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Thursday 28 June 2018

Ashdown Forest Butterfly Conservation Sussex, Silver-studded Blue butterfly survey, three and a half mile walk yesterday afternoon 27 June 2018.

Encouraged by Butterfly Conservation Sussex, Ashdown Forest 2018 - Silver-studded Blues survey: details at  the survey route (and a bit more) was walked in the expert company of William Coleman, inter alia chairman of Chailey Commons Society 

Here are some pictures from the walk.  Click on them to enlarge them.

 A Fallow deer fawn.

 A female Stonechat.

 There were five male and one female Silver-studded Blue butterflies at this location.

 A "Blue" or a Large Skipper?  Lots of the latter raised false hopes on this afternoon.

 William Coleman navigating and spotting rare plants and SsB's.

 Bog Asphodel, Narthecium ossifragum.

 One of over 400 species of Sawfly?

 There were two males and one female at this location.

 An unidentified moth.  Help please!
Spot the insect on the grass blade.

It is a tiny, newly emerged Orthopteroid (grasshopper).  All species hatch from eggs as tiny versions of the adult, but without wings, called nymphs; they grow by moulting (ecdysis) through 4 or more stages (or instars).  Reference

 Large Skipper butterfly.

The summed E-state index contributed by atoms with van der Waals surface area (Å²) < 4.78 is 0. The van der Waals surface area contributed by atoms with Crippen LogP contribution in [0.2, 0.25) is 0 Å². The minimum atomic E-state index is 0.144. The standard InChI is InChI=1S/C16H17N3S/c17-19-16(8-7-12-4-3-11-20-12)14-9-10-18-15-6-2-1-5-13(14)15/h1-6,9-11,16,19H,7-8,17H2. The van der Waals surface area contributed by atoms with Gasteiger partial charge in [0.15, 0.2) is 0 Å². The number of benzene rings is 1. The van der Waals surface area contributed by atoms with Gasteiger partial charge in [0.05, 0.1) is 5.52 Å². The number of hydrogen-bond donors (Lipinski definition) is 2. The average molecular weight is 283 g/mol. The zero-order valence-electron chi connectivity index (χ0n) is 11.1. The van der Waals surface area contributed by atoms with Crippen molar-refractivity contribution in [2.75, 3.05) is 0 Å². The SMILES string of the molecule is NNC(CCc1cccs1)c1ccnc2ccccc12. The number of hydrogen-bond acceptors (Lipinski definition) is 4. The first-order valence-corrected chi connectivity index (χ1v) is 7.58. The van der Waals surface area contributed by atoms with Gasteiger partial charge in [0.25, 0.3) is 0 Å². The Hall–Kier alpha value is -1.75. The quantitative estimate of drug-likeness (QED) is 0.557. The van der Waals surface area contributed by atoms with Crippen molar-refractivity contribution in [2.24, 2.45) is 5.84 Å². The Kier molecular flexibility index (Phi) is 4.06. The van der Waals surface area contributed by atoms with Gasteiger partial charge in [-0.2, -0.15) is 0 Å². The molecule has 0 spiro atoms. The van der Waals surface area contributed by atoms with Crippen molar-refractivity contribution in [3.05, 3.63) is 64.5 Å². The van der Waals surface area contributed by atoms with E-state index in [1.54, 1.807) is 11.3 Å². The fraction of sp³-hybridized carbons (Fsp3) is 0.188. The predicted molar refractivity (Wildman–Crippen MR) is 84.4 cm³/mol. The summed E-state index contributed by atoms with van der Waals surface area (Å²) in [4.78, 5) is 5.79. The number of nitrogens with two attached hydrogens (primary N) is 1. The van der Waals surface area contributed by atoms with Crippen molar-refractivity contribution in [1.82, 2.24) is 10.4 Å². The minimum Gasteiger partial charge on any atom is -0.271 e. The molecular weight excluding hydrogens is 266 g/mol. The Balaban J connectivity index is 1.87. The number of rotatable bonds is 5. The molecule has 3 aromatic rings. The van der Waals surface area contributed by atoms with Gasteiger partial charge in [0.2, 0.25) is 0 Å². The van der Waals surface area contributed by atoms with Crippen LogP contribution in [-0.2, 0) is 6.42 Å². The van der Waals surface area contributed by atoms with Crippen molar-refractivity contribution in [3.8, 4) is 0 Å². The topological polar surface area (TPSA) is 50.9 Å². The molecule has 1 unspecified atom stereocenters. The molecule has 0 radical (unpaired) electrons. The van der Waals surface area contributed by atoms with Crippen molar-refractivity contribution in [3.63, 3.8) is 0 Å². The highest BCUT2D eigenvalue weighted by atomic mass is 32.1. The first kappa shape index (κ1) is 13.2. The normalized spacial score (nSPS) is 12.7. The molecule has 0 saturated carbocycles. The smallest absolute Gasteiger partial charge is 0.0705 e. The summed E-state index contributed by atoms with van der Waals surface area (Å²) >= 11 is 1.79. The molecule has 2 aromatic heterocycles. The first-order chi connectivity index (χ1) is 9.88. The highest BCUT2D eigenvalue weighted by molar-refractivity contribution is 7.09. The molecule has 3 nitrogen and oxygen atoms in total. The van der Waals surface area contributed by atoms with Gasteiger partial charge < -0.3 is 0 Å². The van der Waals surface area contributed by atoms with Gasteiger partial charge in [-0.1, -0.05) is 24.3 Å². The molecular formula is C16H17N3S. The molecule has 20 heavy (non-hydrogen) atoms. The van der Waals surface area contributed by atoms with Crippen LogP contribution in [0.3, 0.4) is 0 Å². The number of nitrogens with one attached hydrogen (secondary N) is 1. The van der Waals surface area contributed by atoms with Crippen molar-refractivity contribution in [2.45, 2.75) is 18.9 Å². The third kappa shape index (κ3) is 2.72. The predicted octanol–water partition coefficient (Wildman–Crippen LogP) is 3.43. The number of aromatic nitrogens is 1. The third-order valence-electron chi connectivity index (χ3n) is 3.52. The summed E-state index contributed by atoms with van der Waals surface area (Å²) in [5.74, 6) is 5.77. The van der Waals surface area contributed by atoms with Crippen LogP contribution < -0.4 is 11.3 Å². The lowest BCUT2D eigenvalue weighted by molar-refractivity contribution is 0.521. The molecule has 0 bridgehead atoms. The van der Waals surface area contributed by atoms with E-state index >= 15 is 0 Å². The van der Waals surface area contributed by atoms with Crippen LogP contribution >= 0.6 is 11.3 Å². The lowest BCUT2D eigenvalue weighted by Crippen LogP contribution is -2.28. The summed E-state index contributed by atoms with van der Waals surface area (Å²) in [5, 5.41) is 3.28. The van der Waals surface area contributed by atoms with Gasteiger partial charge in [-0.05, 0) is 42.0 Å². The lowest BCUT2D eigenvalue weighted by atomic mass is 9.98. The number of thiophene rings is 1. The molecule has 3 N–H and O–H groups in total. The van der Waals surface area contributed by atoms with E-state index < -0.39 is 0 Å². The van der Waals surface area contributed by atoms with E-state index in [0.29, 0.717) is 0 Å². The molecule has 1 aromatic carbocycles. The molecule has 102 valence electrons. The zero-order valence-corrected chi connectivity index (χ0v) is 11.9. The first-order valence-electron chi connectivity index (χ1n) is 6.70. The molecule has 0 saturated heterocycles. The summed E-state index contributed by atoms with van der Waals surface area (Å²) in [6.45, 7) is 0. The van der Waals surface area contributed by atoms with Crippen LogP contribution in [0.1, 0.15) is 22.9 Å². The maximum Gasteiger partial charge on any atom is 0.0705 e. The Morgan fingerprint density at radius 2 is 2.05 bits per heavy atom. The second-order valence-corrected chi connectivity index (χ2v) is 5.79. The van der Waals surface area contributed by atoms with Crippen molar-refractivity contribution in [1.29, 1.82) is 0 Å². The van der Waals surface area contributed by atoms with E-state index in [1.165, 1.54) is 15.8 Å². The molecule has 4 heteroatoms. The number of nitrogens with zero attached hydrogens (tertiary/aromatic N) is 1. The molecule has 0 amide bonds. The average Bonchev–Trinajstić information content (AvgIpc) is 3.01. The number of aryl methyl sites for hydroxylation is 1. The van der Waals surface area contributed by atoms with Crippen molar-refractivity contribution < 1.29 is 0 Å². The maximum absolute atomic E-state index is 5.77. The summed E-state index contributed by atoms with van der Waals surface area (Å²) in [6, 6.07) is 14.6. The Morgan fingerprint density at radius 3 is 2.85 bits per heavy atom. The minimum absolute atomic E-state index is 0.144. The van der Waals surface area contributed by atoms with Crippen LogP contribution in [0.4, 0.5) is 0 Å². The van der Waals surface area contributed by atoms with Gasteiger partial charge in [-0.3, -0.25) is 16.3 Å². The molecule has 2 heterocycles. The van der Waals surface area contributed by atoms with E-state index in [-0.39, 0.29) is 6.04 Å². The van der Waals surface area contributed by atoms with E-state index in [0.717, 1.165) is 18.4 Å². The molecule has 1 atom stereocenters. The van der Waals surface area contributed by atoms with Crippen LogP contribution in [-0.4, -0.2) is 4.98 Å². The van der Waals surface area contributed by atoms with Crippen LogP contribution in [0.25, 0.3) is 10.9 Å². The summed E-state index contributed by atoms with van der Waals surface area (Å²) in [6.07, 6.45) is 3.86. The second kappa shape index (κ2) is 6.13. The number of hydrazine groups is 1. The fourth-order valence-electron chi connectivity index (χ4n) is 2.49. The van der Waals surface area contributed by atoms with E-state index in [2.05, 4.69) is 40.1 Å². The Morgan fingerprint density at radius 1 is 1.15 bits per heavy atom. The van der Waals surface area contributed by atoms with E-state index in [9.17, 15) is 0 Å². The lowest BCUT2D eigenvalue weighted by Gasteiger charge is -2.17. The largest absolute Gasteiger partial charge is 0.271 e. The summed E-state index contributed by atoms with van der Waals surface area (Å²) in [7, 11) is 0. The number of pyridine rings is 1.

Wonderful displays of Bog Asphodel.

 There were two male Silver-studded Blues at this location: you can't miss it it is near the foxglove!

 A nice view of the South Downs and the "Long Man" above and unzoomed below.

 An unidentified moth: help please.

 A single male here.

 And a single male here.
 Cotton grass.
 This is a real bonus as conservation work for butterflies is good for other species as well.
 There are over a hundred Heath spotted orchids, Dactylorhiza maculata here; many already gone to seed leaving many plants in shade still flowering.

 This is the finest number of these orchids that I have ever seen in Sussex.  Nice one Silver-spotted Blue conservationists!

 There were dozens of tiny, newly emerged Small Red Damselfly tenerals.
This one appears to be eating a pollen beetle or similar insect.  Other Damselflies seen were, Large Red and Azure Blue.  Dragonflies included Broad-bodied chasers mating and egg laying; and an Emperor.

Two dogs were swimming after a ball thrown into the small ponds, stirring up the mud.  And if they have been treated for fleas, then the pond life insects may also now be wiped out.

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